Council continues landscaping ordinance amendment discussion | Local / region

Additional adjustments to the city’s Landscaping Ordinance were proposed during a two-hour working session of Aberdeen City Council this week.

The possible changes, worked out by council members after discussion with a subcommittee, were first reviewed on April 5th. However, instead of approving the first reading, the Council chose to discuss the revisions further during a working session.

Talk Monday covered a variety of nuances within the regulation. For example, a change changes when a project needs to include landscaping.

This threshold is a 1,000-square-foot building extension valued at at least $ 100,000. One of the proposed changes is to increase these amounts to 2,500 square feet and $ 200,000.

Mayor Travis Schaunaman suggested increasing the value to $ 250,000.

Another qualification for landscaping applies specifically to the construction of parking lots. Now a parking lot worth $ 100,000 would be required to include the landscaping.

One change, however, hit the amount and changed the threshold to 10,000 square feet. Schaunaman questioned the change, noting that a 10,000-square-foot parking lot could be resurfaced for about $ 30,000.

The discussion included expanding to 15,000 square feet or using cost as an additional qualifier. In the end, the council decided on parking lot projects that were both 10,000 square feet and $ 100,000 in size.

Another change distinguishes between new parking lot construction and existing parking lot extensions. The new build requires one tree and two shrubs per 2,500 square feet. Existing structures and parking lots require one tree and two shrubs per 3,500 square feet.

City Manager Joe Gaa helps with the distinction, indulging those with existing infrastructure.

City forester Aaron Kiesz said existing sites will be recognized for landscaping already in place.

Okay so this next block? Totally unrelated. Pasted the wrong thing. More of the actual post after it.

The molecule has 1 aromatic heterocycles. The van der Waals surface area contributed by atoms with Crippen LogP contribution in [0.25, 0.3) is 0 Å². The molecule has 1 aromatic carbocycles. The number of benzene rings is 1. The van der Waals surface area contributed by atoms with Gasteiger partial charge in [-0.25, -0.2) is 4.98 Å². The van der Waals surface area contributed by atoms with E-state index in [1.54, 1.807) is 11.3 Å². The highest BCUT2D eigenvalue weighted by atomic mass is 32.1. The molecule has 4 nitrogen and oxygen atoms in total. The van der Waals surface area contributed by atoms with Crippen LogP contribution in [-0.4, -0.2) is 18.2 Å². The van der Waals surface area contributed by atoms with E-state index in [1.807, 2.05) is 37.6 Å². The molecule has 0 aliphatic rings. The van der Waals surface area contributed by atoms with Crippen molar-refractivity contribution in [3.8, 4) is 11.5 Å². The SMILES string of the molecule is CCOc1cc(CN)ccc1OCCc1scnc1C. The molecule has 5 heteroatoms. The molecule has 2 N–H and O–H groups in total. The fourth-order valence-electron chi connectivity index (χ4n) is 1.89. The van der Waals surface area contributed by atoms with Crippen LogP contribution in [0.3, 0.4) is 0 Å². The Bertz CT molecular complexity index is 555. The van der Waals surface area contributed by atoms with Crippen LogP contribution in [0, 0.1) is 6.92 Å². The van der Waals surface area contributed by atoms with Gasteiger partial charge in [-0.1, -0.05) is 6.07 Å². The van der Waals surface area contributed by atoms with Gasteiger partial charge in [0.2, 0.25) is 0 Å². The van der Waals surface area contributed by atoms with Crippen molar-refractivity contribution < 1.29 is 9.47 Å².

Ultimately, the council recommends asking for one tree for every 3,500 square feet of new or expanded parking space. While shrubs serve an aesthetic purpose, the council has removed this as a requirement.

Commercial and commercial real estate

The landscaping requirements for commercial and industrial projects were also discussed extensively with Schaunaman and asked for allowances that would give the owner the right to choose a mix of trees along the perimeter of the property and on islands within the parking lot.

Regarding the larger parking spaces, the current ordinance mandates trees within the indoor property, although the placement of these trees can be contested, Kiesz said in a phone interview on Tuesday.

Councilor Clint Rux said the mayor’s proposal could result in some of the largest parking lots with trees just around the perimeter. This would defeat the purpose of the regulation, which aims to reduce the urban heat effect of sidewalks. However, he said he saw an advantage in allowing more flexibility for parking spaces that were less than 10,000 square feet.

Kiesz said that not all lots will have room for perimeter trees.

This led to the consideration of allowing a percentage of trees along the perimeter, with 20%, 50% and 100% suggested as options.

In the end, a recommendation was forwarded that 50% of the trees are allowed to stand along the perimeter.

The city’s current regulation treats industrial and industrial property alike, but the proposed changes would distinguish between the two, with the council agreeing that the use of industrial property is different from a commercial business. Islands in a parking lot do not work in areas where there are large numbers of trucks for loading and unloading, council members decided. This led to further discussions about allowing more boundary trees on industrial land.

Rux even suggested allowing these trees in the first 15 feet of the driveway between the road and the property.

But Mike Bockorny, CEO of Aberdeen Development Corp., said attempts had been made to plant within the right of way. Because the plots in the industrial park are designed to drain, trees planted on the driveway did not survive, he said.

The local council recommended landscaping for every 10,000 square feet of hard surface, either on an island or around the perimeter of a parking lot.

The regulation will be back on the Council’s agenda on Monday, where details of the regulation could be amended. It would be the first of two required hearings.

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